Saturday, October 3, 2015

As Expected, Epic Flood Underway In The Carolinas

Just the beginning. Flooding increasing last
evening in Myrtle Beach, South Carolina. Photo
from MyrtleBeachonline.  
Hurricane Joaquin has certainly been unpredictable, with all the different scenarios we ran through all week on where it might or might not make landfall.

As of this morning Joaquin was finally starting to move north away from the Bahamas, after crushing many of those islands with winds of over 100 mph for two days.

There's a lot of damage down there no doubt from wind, storm surges and flooding.

Certainly a big, sad disaster for the Bahamas.

At least now we know where Joaquin is going, which fortunately out to sea well east of the United States. Because we have enough of our own problems with weather in the good ol' U.S of A anyway.

Unlike Joaquin, what has been consistent for days now has been the forecasts for epic flooding in the Carolinas and Mid-Atlantic states.

That forecast of terrible flooding sure was coming true this morning.

Widespread flash flood and flood warnings were in effect for the Carolinas early this morning and the rain continued to pour down intensely. Things will undoubtedly worsen as the day goes on today.

Early this morning, all traffic was banned from the penninsula that houses Charleston, South Carolina because of the widespread flooding.

(Charleston residents probably knew this would get bad, not only because of the warnings before the storm, but also because The Weather Channel's Jim Cantore showed up in town. When he's around, you know the weather is going to get very, very bad.)

There have already been reports of over ten inches of rain in the Carolinas. Forecasts continue to say more than 20 inches could fall in some spots. Other forecasts call for a foot of rain in parts of South Carolina just today.

Television station WLTX in Columbia, South Carolina said residents in much of the area around that state are bracing for the worst flooding in at least 125 years. Gov. Nikki Haley is among several governors who have declared states of emergency.

Haley is already urging people to leave low lying areas, and is also telling people to pretty much not drive anywhere this weekend.

Overnight and this morning, the storm system in the Southeast was siphoning moisture straight from Hurricane Joaquin and spraying it as if it were a giant fire house into South Carolina and on into central North Carolina.

The deep tropical moisture and the storm system will linger in the Southeast all weekend so these heavy rains will continue. 
A house in Bermuda was swept away
by Hurricane Joaquin. 

Further north into Maryland, Delaware and New Jersey, it won't rain as hard as it will in the Carolinas, but the problem there will be coastal flooding.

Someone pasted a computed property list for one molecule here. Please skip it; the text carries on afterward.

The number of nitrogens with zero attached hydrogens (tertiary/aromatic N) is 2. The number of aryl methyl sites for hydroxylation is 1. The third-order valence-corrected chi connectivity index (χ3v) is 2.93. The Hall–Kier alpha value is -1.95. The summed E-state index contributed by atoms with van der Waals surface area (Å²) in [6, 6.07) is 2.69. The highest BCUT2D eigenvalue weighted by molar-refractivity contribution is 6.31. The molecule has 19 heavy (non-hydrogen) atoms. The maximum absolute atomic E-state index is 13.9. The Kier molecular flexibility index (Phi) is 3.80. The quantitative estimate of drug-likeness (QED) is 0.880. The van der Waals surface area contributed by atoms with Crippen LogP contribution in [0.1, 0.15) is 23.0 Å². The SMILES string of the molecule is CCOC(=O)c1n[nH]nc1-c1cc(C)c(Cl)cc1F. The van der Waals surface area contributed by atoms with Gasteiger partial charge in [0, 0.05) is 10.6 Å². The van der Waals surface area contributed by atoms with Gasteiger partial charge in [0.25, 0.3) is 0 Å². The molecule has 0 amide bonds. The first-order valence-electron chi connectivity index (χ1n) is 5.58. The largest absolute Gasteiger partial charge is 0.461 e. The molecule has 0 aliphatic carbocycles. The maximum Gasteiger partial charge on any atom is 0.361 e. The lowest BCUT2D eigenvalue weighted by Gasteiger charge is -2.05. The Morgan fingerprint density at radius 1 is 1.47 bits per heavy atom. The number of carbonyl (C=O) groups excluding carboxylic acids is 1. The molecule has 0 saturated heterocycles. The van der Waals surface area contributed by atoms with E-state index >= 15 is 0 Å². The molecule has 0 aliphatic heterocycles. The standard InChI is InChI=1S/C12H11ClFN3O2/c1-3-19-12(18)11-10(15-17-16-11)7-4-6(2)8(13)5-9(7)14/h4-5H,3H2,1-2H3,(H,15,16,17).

The contrast between strong high pressure over Quebec and low pressure over the Southeast will continue the strong east winds that are pushing water into the coast.

Usually, when there's a coastal flood on the East Coast, it's usually maybe just two high tide cycles that cause the problem.

But this is lasting FOREVER. It started in earnest yesterday, and each high tide through the weekend will bring flooding. The repeated battering from the Atlantic Ocean will cause massive beach erosion. And the repeated high water with each tide cycle is going to cause more and more damage to shoreline buildings and roads.

So this is really a disastrous weekend. Things should get better for everyone early next week, but the extreme damage will have been done.

Some people have asked if global warming is causing all this extreme weather. Those kinds of questions always pop up in big storms, and that's a good thing.

The best I can do is speculate that global warming might, just might have had an influence, but obviously wasn't the sole cause of all this trouble.

Let's break it down:

Hurricane Joaquin was stronger than forecast, having fed off record high water temperatures near Bermuda. The record high ocean temperatures are consistent with global warming, so there's that. Maybe Joaquin was stronger than it would have otherwise been without climate change.

However, there have been hurricanes this strong in the region in the past.

The epic flooding in the Southeast is also consistent with global warming, in that precipitation events are likely to become more extreme as the climate changes. Again, I won't say climate change is causing the flood disaster in the Southeast, but there's a chance it contributed.

In terms of the coastal flooding further north, I have no idea if the high tides themselves were influenced by climate change. But sea levels have been rising as ice caps melt, so if the sea level is a bit higher to begin with, then the coastal flooding we're getting now is probably worse than it would have been under similar weather patterns decades ago.

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